Guidelines and Principles for Sustainable Scientific Communication System

Scientific Communication

Members of UCOLASC have declared the only 18 Principles for engaging University of California (UC) to upcoming Journal license negotiating with commercial publishers. These Principles were designed with a vision to shift the closed and unaffordable scientific communication system to an open, transparent and sustainable one’s. Numerous stakeholders across the universities and academia have formulated these principles to fulfill the mission of UC to serve the scientific society by “providing long-term societal benefits through transmitting advanced knowledge, discovering new knowledge and functioning as an active working repository of organized knowledge”

Restoring the balance in institutional policies and practices as well as transforming the subscription based publishing with Open Access (OA), UCOLASC assert following 18 principles:

DECLARATION OF RIGHTS AND PRINCIPLES TO TRANSFORM SCHOLARLY COMMUNICATION

  1. No copyright transfers. Our authors shall be allowed to retain copyright in their work  and grant a Creative Commons Attribution license of their choosing.
  2. No restrictions on preprints. Our authors shall have the right to submit for publication work they have previously made available as preprints.
  3. No waivers of OA Policy. Publishers shall not require our authors to provide waivers of our Institutional OA Policy as a condition for publishing our work.
  4. No delays to sharing. Publishers shall make work by our authors immediately available for harvest or via automatic deposit into our Institutional OA repository or another public archive.
  5. No limitations on author reuse. Our authors shall have the right to reuse figures, tables, data, and text from their published work without permission or payment.
  6. No impediments to rights reversion. Publishers shall provide a simple process for our authors to regain copyright in their previously published work.
  7. No curtailment of copyright exceptions. Licenses shall not restrict, and should instead expressly protect, the rights of authors, institutions, and the public to reuse excerpts of published work consistent with legal exceptions and limitations on copyright such as fair use.
  8. No barriers to data availability. Our authors shall have the right to make all of their data, figures, and other supporting materials from their published work publicly available.
  9. No constraints on content mining. Publishers shall make licensed materials open, accessible, and machine-readable for text and data mining by our researchers, at no additional cost and under terms that allow retention and reuse of results.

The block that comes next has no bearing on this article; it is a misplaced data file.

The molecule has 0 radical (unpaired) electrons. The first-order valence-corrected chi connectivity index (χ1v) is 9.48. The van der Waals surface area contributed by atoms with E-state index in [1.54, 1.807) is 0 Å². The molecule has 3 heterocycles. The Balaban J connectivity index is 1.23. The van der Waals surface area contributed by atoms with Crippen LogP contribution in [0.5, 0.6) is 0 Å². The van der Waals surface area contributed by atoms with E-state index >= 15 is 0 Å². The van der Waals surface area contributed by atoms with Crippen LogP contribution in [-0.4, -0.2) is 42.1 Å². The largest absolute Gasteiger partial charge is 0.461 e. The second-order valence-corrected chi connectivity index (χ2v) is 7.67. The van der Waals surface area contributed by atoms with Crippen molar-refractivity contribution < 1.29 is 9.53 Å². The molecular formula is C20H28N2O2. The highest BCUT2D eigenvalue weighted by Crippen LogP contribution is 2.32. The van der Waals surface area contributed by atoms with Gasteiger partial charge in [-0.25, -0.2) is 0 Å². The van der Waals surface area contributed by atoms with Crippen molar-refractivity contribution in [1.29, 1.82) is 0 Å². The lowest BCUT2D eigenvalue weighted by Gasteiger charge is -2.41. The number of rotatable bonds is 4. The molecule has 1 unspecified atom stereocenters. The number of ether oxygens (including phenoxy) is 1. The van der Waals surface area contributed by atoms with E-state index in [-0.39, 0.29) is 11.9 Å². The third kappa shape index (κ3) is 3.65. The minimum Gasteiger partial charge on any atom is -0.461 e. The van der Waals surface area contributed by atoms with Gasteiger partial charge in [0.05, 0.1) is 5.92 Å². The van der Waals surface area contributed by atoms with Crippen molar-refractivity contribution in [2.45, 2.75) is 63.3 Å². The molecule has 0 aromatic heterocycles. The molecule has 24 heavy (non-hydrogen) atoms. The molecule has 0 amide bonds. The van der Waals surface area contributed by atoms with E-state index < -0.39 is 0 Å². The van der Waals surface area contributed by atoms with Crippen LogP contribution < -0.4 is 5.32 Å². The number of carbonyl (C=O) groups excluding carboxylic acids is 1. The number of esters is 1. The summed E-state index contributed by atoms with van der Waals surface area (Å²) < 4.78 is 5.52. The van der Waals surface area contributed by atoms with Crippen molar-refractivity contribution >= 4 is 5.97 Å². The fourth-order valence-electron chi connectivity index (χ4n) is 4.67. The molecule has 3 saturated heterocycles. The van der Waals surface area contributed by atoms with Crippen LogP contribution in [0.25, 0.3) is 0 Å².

10. No closed metadata. Publishers shall make bibliographic records, usage metrics, and citation data for our authors freely available, easy to parse, and machine-readable.
  11. No free labor. Publishers shall provide our Institution with data on peer review and editorial contributions by our authors in support of journals, and such contributions shall be taken into account when determining the cost of our subscriptions or OA fees for our authors.
  12. No long-term subscriptions. Publishers shall provide our Institution with plans and timelines for transitioning their subscription journals to OA.
  13. No permanent paywalls. Our Institution shall receive perpetual access for previously licensed content and back files shall be made freely available once a journal transitions to OA.
  14. No double payments. Publishers shall provide our Institution with data on hybrid OA payments from our authors and such payments shall reduce the cost of our subscriptions.
  15. No hidden profits. Publishers shall use transparent pricing for the services they provide our authors when levying article processing charges and other fees associated with publishing.
  16. No deals without OA offsets. Our Institution shall only enter into publishing agreements that include offsets for OA publishing by our authors.
  17. No new paywalls for our work. Work by our authors shall be made OA on the publisher’s website as part of subscription terms for new journals.
  18. No non-disclosure agreements. Publisher agreements with our Institution shall be transparent and shall not contain terms that prevent the sharing of their contents.

1 Comment

  1. Nice compilation on principles of transmitting the structured, advanced knowledge for the societal benefit.
    Similarly, there may be numerous patents lying on the piece of paper in a closed booklet as a closed system, and that may not have a tangible economic value. I think such patents should be made as free technologies so that anyone who may be interested may use it. Similar to the concept of open access journals, the organized knowledge that may not have economic value should be deciphered and out open for the societal benefit.

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